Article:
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What Drives Readers to Your Content

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More than three-quarters (76%) of online adults in the US say they have, in the previous three months, clicked on links to related stories (e.g., articles, videos, pictures) to continue reading about a topic, according to a report by nRelate.

Moreover, such related links (often located at the bottom of an article and leading to a similar one) are the second most preferred method of finding information online (28%), trumping content links recommended by friends via Facebook (8%). Search-engine results (48%) are the type of link people are most likely to click on when discovering content online.

Below, additional findings from the report titled "Behavior Shift: Getting Content in Front of Consumers," by nRelate.

Americans are gravitating toward an exploratory, contextual information-discovery process:

  • 92% of online adults read content online.
  • 51% say they read and click on content they receive via email newsletters from brands they trust.
  • 48% say they are more inclined to click on related content after reading an article.
  • 31% say search engines are not the primary sources for finding content (articles and videos).

Time Spent Consuming Content


Online adults spend an average of 7.2 hours per week discovering content; that level is higher among younger people (age 18-44).

When reading content or watching videos online, Americans typically read 3-4 articles per session and watch 2-3 videos per session. Those numbers are higher among males both for articles and for videos:

Deciding to Click

Various factors influence online consumers' decisions to click on content: 62% say they first look for traditional news stories rather than images, videos, blog posts, or any other type of related content.

After reading an article online, online consumers are more likely to click on a link to another article (34%) rather than on a video (15%), but 39% say they're more likely to click on an article if there is an image associated with it.

Moreover, the likelihood that a reader will click through to related or suggested content differs based on the source of the link (and likely the subject matter): 84% cite local-news links as those they're more likely to click on, 78% cite national-news links, and 62% cite entertainment-news link.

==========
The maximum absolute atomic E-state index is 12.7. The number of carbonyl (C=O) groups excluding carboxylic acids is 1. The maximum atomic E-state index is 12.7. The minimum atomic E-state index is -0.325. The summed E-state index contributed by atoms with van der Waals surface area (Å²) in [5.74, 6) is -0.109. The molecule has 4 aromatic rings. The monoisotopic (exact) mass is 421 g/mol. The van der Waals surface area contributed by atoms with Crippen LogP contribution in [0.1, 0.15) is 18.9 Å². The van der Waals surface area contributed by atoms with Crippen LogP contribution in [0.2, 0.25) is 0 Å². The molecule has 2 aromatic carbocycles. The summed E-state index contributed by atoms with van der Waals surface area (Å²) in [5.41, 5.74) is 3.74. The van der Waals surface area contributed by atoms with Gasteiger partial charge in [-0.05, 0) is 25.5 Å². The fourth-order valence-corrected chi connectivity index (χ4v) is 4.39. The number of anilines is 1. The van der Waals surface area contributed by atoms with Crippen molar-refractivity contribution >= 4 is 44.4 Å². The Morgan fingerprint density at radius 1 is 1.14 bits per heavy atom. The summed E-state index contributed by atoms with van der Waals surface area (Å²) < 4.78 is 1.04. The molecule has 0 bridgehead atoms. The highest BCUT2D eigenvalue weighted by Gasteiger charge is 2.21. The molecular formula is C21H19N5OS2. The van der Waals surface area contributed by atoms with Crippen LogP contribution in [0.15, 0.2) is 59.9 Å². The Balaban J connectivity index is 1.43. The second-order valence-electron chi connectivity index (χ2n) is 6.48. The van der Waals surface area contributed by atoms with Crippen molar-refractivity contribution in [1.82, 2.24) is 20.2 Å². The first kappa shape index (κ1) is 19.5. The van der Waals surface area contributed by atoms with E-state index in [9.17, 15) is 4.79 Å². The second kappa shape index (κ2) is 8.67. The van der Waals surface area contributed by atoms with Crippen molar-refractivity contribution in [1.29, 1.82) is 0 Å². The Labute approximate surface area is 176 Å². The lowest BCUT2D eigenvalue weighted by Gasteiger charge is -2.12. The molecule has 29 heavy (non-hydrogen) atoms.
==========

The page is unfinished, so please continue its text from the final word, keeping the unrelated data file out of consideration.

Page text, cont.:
Nearly one-half (47%) of online consumers say they're more likely to click on sports-news links.

Content Quality Is Key

Online consumers gauge the trustworthiness of content primarily by its source, particularly if it's one they already know in the offline world (60%) and one that includes an author image and byline (23%).

Roughly one in four online consumers (24%) say they trust articles with an image, and 11% say they trust articles with embedded video.

Decisions to Purchase

Regarding purchasing decisions, online consumers say they trust content from a brand or manufacturer's website (44%) most, followed by an article discovered via search engine (31%), one authored by an expert on a topic related to the product (28%), and one they discover via mainstream news (20%).

Only one in ten (10%) online consumers say they consider content posted by a friend on a social networking site when making a purchase decision.

"No single search engine or website is the sole gateway to content discovery," said Neil Mody, CEO of nRelate. "Today it's a fragmented, highly contextual, often serendipitous process. Yet there's no arguing good content is in high demand: Consumers spend more than seven hours a week actively looking for it, viewing up to four articles and three videos per session on average. Content creators and marketers should pay special attention to this evolving behavior to maximize their visibility and reach."

About the data: Findings are based on a survey conducted online in the US, October 3-5, 2012, among 2,512 adults (age 18+) of which 2,377 were identified as online content readers by Harris Interactive via its QuickQuery omnibus product, for nRelate.


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Lenna Garibian is a MarketingProfs research writer and a marketing consultant in the tech industry, where she develops engaging content that builds thought leadership and revenue opportunities for clients. She's held marketing and research positions at eRPortal Software, GAP Inc., Stanford University, and the IMF. Reach Lenna via Twitter @LennaAnahid and LinkedIn.

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  • by Mike Camplin Mon Jan 14, 2013 via web

    I had to share this article on LinkedIn. Amazing to see the impact adding images makes on article trustworthiness. Any thoughts on why?

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